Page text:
The best way to approach this painful conversation is to remember that it's all about your kids. Tell them what is happening and why. Let them know what changes to expect. Reassure them of your unconditional love. Answer their questions calmly. Show them that you and your spouse remain united in working together as their parents. Your quiet confidence will go a long way in easing their anxieties about the future.
But, first of all, be absolutely sure your decision to divorce is final.
A unified parental front will reassure your children. Get together and plan what to say well before you actually sit down with the kids. This kind of preparation will help keep the conversation on track. If you and your spouse are having difficulty cooperating, consult a mediator for guidance.
As painful as it will be, this conversation can be an important ‘preview' of the future. Having both you and your spouse present and engaged in the conversation shows your children that you're still going to be their parents. Remember that older children will have deeper questions, so plan on addressing them at another time.
This is not the time or place to play the blame game. Staying calm and confident eases some of your kids' anxiety about the future. Seeing that you and your spouse respect each other and talk with each other will reassure them that they can talk with you and rely on you.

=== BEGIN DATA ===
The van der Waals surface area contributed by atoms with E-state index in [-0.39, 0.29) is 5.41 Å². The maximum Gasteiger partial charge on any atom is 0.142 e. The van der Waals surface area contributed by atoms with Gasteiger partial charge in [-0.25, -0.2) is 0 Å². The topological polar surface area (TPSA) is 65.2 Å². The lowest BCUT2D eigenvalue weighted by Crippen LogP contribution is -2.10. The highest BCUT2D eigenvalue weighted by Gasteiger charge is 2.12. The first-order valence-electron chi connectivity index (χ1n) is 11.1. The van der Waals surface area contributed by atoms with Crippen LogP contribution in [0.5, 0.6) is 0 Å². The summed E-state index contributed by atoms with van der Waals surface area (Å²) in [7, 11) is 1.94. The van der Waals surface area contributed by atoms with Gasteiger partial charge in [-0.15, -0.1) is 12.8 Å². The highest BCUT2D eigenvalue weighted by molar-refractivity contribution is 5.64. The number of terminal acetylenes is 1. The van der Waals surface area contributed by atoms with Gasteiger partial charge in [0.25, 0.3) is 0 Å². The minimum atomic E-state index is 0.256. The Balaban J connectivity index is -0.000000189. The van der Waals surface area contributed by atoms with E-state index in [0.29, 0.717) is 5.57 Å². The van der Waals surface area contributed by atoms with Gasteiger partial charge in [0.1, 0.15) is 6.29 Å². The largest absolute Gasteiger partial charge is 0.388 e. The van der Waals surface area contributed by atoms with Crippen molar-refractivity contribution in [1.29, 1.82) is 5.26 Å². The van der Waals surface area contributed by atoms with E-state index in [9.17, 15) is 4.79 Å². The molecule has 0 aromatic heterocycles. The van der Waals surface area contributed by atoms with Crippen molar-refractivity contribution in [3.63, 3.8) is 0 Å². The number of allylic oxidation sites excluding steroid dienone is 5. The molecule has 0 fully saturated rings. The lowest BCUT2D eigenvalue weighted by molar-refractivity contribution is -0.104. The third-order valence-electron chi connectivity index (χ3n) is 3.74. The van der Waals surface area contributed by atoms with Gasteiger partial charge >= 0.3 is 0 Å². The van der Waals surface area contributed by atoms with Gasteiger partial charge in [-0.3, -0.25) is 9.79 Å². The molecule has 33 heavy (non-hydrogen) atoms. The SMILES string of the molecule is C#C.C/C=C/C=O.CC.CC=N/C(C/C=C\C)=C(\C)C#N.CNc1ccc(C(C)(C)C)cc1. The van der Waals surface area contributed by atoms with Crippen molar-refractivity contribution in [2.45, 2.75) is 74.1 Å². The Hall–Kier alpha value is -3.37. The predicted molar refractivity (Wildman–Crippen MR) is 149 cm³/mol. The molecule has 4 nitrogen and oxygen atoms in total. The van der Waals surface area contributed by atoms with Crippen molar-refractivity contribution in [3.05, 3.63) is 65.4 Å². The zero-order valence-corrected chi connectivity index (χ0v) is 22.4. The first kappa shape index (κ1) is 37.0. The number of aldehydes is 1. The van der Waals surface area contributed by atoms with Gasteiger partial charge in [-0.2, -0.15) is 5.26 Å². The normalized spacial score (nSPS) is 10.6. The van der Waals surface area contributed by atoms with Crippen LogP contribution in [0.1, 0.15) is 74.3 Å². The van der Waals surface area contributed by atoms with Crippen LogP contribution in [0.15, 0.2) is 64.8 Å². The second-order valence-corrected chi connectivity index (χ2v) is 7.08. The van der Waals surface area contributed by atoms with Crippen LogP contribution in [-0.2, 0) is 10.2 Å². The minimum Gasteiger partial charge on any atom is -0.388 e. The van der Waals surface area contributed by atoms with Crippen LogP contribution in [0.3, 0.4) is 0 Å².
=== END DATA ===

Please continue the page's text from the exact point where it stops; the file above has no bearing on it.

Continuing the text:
Specifics are not necessary or appropriate, but oversimplified reasons may confuse them. Give good, general reasons. Your children want to understand, so make sure your message is simple, straightforward and age appropriate.
Give your kids details about the changes ahead. They will be concerned about where they are going to live and with whom. You don't have to have all the answers. Be truthful about what you know-and what you don't know. Do not make promises you can't keep.
Kids afraid of "losing" the parent who is leaving need reassurance that the relationship they depend on will continue. Tell them where their parent is moving, and when they will see each other.
Most reassurance you give your children will take place in small, everyday ways. In this conversation, make sure they know that they are no way at fault. Be sensitive to their reactions, but be prepared to give them time to adjust. Remind them of your unconditional love for them. Remind them again and again with hugs, smiles, affection and attention to their lives.
Your children will have questions-now, and in the future. In fact, they will develop new concerns or revisit aspects of the divorce often as they grow. Answer as honestly as you can, even when you have to say, "I don't know." Let your patience, courage and love comfort and guide you all through this difficult life transition to a hopeful future.
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